Large government is often associated with slow growth and economic inefficiency, but these issues are separate from the economic consequences of regulation. Many of the Scandinavian countries are associated with a large welfare system, but they are also known for their high levels of social trust.50Nannestad, “What Have We Learned?” However, these countries are not necessarily heavily regulated. Table 2 shows that, among the countries of Norway, Sweden, Denmark, Finland, and the Netherlands, social trust has been increasing across the waves of the World Values Survey, beginning in the 1980s. At the same time, social trust in the US has been decreasing. Table 3 indicates the size of government (as measured by the Economic Freedom of the World index) for these same countries. The Economic Freedom of the World index measures economic freedom on a scale of 0–10, with higher values indicating greater economic freedom. Evaluating economic freedom over the same period as the World Value Survey, in these countries has improved slightly, but on average they score between 4 and 5. The US has an average size-of-government score of approximately 7 over this period. Thus, the US has a smaller government than all of these countries, but less social trust.
However, these are not overly regulated countries. Table 4 demonstrates that the Economic Freedom of the World index for all of these countries has been improving with regard to regulation, increasing their index scores by between 1 and 2 points. For instance, Norway went from 5.35 in 1980 to 7.32 in 2009. The US has experienced only slight decreases in economic freedom. Thus, Norway, Sweden, Denmark, Finland, and the Netherlands score relatively well on this measure of regulation, and this evidence suggests that regulation in these countries has been decreasing while their social trust has been increasing. Several researchers have argued that social trust must precede the large welfare state to keep the other parts of the government, such as regulation, in check.51Andreas Bergh and Christian Bjørnskov, “Historical Trust Levels Predict the Current Size of the Welfare State,” Kyklos 64, no. 1 (2011): 1–19; Christian Bjørnskov and Gert Tinggaard Svendsen, “Does Social Trust Determine the Size of the Welfare State? Evidence Using Historical Identification,” Public Choice 157, no. 1–2 (2013): 269–86. The high social trust is what allows the large welfare state to function effectively. Similarly, others suggest that the quality of governance is what is necessary to maintain a stable welfare state.52Bo Rothstein, Marcus Samanni, and Jan Teorell, “Explaining the Welfare State: Power Resources vs. the Quality of Government,” European Political Science Review 4, no. 1 (2012): 1–28. The US has not seen much change in the economic freedom measure of regulation—there is a slight decrease over this time period, while trust levels have declined. This suggests that regulation and trust are inversely related, but the level of trust is a separate issue from the overall size of government. We now review the literature on the relationship between regulation and trust more explicitly.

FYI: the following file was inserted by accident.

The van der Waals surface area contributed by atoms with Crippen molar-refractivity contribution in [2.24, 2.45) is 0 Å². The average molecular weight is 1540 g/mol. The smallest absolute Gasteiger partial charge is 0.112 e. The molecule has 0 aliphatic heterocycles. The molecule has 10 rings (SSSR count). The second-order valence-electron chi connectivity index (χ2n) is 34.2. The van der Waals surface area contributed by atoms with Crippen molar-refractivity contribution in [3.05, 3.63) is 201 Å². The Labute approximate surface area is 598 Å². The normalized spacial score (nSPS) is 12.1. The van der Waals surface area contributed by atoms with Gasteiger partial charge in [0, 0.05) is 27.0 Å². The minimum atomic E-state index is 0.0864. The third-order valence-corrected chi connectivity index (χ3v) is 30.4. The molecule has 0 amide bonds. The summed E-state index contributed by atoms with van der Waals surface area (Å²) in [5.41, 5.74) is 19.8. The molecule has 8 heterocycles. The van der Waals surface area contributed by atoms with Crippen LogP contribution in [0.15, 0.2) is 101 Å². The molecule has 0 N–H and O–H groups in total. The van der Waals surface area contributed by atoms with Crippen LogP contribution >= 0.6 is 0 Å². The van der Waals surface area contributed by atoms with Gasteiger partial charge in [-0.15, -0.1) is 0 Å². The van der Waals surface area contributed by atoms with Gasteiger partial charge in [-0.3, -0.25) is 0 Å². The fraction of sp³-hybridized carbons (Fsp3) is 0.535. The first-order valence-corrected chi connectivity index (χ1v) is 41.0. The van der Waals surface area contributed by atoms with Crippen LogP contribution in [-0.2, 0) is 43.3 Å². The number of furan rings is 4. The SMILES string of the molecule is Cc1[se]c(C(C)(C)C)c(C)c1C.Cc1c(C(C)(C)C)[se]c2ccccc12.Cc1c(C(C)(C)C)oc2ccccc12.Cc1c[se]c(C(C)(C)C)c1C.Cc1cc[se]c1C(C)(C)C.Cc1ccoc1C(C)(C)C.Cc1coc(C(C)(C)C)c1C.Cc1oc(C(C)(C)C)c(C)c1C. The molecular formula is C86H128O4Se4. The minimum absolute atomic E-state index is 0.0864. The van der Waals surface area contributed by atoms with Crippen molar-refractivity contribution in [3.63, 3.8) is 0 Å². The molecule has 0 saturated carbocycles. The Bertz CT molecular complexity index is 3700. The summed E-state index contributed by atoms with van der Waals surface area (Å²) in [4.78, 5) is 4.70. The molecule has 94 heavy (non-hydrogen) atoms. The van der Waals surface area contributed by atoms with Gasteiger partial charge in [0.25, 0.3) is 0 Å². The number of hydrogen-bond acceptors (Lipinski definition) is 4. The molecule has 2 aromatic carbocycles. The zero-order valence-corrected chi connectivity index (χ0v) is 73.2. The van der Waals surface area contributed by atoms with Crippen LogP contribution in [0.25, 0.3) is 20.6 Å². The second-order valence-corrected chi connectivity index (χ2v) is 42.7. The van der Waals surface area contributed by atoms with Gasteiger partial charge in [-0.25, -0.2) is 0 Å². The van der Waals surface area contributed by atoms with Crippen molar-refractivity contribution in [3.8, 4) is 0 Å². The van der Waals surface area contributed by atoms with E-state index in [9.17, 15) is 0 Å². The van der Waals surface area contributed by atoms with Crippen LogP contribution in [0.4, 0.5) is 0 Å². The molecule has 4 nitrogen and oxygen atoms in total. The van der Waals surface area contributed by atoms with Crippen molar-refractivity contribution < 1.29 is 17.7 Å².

Table 2. Social Trust Scores
Source: Average scores from the World Values Survey, http://www.worldvaluessurvey.org/wvs.jsp.
Table 3. Government Size Scores
Source: Economic Freedom of the World report Fraser Institute, https://www.fraserinstitute.org/economic-freedom/dataset.
Table 4. Regulation Scores
Source: Economic Freedom of the World report Fraser Institute, https://www.fraserinstitute.org/economic-freedom/dataset.
Regulation and Trust